What should your CV look like?

It is fair to say that I see and read more CVs than any of our client companies – that’s obvious as it is part of the job. I thought I would just mention this, as I have a fairly controversial opinion/theory:

I believe there is an inverse relationship between the seniority of the person and the quality of their CV… as in: the more senior the person, the more embarrassing their CV.

Obviously there are exceptions (and I’m sure that most of you who read this think, yes mine is OK), but I’d say they are few and far between. I know that selling yourself is hard, however so often it is easy to get the impression that the person has never put a great sales presentation together or written a half-decent project report.

Here’s a quick list with the main offences:

  • Spelling mistakes or poor proof reading after using spell check – manager/manger, achieved/acheived, are the most common.
  • Using non-existing terms – ‘EBIT profit’ isn’t actually a thing, it is either described as profit or EBIT not both. All you’re demonstrating here is that you do not understand what you’re talking about!
  • Sentences that do not make sense – ‘recognised internal talent by building a strong senior team’. What?!
  • Disguising responsibilities as achievements – ‘restructured the team and hired two external high flyers’. And?
  • Too long a CV. Sure the older and more experienced you are, the more difficult it becomes to keep it to 2 pages, however 5 pages is really too long!
  • No contact details – do I need to say more? Just a mobile number and email address will do, or if you want to push the boat out, include the town or city where you live.

Rant over. So what should you do, what should a CV look like?

Think about it, this really is a sales document that should persuade the reader to invite you for a meeting, therefore it should be compelling. Chances are the recipient is hiring, and probably ploughing through a pile of CVs, so it should be easy to read. Once read, the reader should be able to remember 2-3 stand-out facts that will make them decide not to file this in the circular filing cabinet.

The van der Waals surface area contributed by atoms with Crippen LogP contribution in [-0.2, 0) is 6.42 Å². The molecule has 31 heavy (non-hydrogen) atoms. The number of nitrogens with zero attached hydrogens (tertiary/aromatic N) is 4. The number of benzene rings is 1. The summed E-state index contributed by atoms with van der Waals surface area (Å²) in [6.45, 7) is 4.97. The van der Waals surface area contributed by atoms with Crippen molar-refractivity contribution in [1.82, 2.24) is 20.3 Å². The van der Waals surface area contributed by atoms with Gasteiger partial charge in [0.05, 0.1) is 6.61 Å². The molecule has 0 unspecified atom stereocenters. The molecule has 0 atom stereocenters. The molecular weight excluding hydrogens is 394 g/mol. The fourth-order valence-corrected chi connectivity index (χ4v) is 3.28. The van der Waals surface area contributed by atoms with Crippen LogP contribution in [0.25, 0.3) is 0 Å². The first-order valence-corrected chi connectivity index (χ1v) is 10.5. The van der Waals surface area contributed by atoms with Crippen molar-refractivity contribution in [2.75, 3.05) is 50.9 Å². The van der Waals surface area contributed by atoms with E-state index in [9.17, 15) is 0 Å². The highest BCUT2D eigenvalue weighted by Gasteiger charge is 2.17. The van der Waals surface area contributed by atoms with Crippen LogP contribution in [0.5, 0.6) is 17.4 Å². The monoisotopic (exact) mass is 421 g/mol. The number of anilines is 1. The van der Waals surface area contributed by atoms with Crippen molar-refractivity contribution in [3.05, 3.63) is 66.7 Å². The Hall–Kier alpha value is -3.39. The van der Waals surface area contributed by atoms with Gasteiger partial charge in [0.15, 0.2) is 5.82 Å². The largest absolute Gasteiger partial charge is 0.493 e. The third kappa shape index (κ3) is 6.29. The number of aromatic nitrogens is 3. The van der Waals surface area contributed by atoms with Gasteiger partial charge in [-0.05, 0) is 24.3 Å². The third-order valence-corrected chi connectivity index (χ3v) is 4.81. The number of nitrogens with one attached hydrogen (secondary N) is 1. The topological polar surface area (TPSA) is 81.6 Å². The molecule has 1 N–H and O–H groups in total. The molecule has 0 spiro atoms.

My personal reference for a lay-out is this:

Name + contact details

Current company – one line to describe size and purpose/what do they do

Current position

  • Start date
  • 2-3 responsibilities
  • 3-4 achievements (the more specific the £ and % signs, the better)

Previous position

  • Start date and finish date
  • 2-3 responsibilities
  • 3-4 achievements (the more specific the £ and % signs, the better)
  • Previous company, etc

(The key here is that your achievements from over 10 years ago are not that much of interest. Naming the company, position and one achievement is often enough for the jobs you had before 2009.)

Education details – no, you don’t need to list your GCSE subjects and marks, neither you’re A level subjects, although 3 A*s are impressive enough to warrant a mention.

Interests – particularly if there are any that give an indication of personality, eg. captain of the local rugby team and coach for the under 10’s, or completed the London marathon in 2015, or play the cello at grade 8 or work as a volunteer one night a month to help feed the homeless.

Hot tips:

  1. Try and let your personal attributes and qualities shine through, so that when you meet the interviewer it feels like they already know you. The familiarity principle is a proven success factor in advertising and it works in this scenario too!
  2. Promote your USP, what is that you are known for in your current business? If it is of value in your current business then it will be of value elsewhere.
  3. If you are looking for an external promotion rather than a sideways move, then make sure that the CV highlights the areas of your expertise and approach which demonstrate you have the required aptitude and capability to operate at that level.
  4. If it all just seem too much work, then engage a professional CV writing service, however be aware, there are varying standards and quality levels. Let me know if I can help you with this!

Good luck!

Maarten Jonckers